No matter who we are, or what our business is, we create. Every part of our lives represents our creative self, through our homes, clothes we wear, our outward identity, our businesses, our leisure and importantly how we solve problems.
Creativity is a fundamental human compulsion and largely related to the notion of what separates us humans from artificial intelligence. Every time we have an idea we are creating.
There are many theories and research around that indicate how you feel physically and emotionally affects how creative you are, so it would follow that the better you feel, the more creative you are able to be.
For instance, scientists have discovered a link between the quality of sleep and creativity. The more rested and well you feel, the more able you are to have ideas and insights. In a study by the University of California, San Diego School of Medicine, researchers concluded that quality REM sleep supported and enhanced creative connections by around a huge 40%. Sleep deprivation not only has a major impact on cognitive functioning but also on emotional and physical health.
Everyone’s sleep requirement is different, with the average amount of sleep being around 8 hours. Jim Horne from Loughborough University’s Sleep Research Centre has a simple answer though: “The amount of sleep we require is what we need not to be sleepy in the daytime.” So, if you feel sleepy during the day, maybe it is time to pay attention to how you are sleeping at night.
Sleep helps us to better organise our memories, letting us select emotive details and reconfigure memories for creative ideas we use when awake. Essentially, sleep plays a part in both creativity and your ability to form and channel memories.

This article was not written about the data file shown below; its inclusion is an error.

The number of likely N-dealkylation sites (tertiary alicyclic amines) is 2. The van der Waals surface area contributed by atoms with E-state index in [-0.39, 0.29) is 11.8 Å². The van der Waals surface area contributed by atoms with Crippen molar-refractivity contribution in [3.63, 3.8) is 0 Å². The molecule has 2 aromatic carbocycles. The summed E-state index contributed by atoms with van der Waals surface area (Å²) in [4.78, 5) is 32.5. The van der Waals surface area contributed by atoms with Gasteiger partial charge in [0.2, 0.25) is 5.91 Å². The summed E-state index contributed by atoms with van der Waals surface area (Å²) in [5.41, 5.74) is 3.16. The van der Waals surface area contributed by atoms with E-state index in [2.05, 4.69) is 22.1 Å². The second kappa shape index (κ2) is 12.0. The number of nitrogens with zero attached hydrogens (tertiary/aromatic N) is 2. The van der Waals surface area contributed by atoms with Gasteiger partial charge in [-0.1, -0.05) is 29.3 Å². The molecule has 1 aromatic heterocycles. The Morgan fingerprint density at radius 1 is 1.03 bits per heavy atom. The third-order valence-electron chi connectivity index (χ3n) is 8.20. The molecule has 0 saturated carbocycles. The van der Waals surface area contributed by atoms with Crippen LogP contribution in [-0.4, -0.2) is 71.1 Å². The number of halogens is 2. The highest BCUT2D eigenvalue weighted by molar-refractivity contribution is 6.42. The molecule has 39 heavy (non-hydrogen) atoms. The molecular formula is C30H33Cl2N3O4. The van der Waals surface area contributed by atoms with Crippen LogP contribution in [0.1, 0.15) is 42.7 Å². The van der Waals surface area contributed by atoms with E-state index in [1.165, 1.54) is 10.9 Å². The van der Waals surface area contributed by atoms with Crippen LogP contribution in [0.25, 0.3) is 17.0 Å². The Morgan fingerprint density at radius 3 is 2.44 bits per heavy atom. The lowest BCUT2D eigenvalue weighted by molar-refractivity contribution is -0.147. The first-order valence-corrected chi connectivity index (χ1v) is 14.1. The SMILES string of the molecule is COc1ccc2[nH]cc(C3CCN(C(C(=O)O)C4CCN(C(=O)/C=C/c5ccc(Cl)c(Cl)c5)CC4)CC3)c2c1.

If lack of sleep is due to pain or discomfort, or because you have a sleep disorder, then the impact will be felt in every area of your day to day activities. Research suggests that if your sleep is disturbed regularly, this can result in poorer motor and cognitive function, particularly if you are middle-aged.
If you suspect you might have a sleep disorder why not try out this questionnaire http://www.edinburghsleepcentre.com/sleep_disorders/online_questionnaire.htm
The Bowen technique is known for its effectiveness in promoting deep relaxation, reducing stress and anxiety levels. By working with the body’s own innate healing abilities it switches off the fight or flight mechanisms and brings the body into a parasympathetic state where breathing and heart rate are reduced.
So how does it do this? When awake, the brain could be dealing with over 600,000 signals per second, in a frenzy of cerebral activity. The moves made by a Bowen Therapist draws the brain’s attention to a particular area of the body and prioritises a response. In order to do this the brain will often move to an alpha state. Alpha brain patterns vary from deep alpha, a state of deep relaxation often referred to as the “twilight state” between sleep and waking, to the higher end of alpha which is a more focused yet still very relaxed state. Bowen capitalises on this relaxed state through the use of a series of short breaks of approximately two minutes, when the work is allowed to take effect.
The cumulative effect of these periods of alpha states can support the return to a natural and restful sleep pattern.
Mary Macfarlane is a regular contributor to the3rdimagazine on the Bowen technique. Her website www.lbbowen.co.uk contains more information and testimonials from people who have experienced this amazing technique.
If you would like to discuss how Bowen Therapy might support your creativity by increasing your quality of sleep and sense of wellbeing, please get in touch with Mary through boweninlothian.co.uk or contact her via email at firstname.lastname@example.org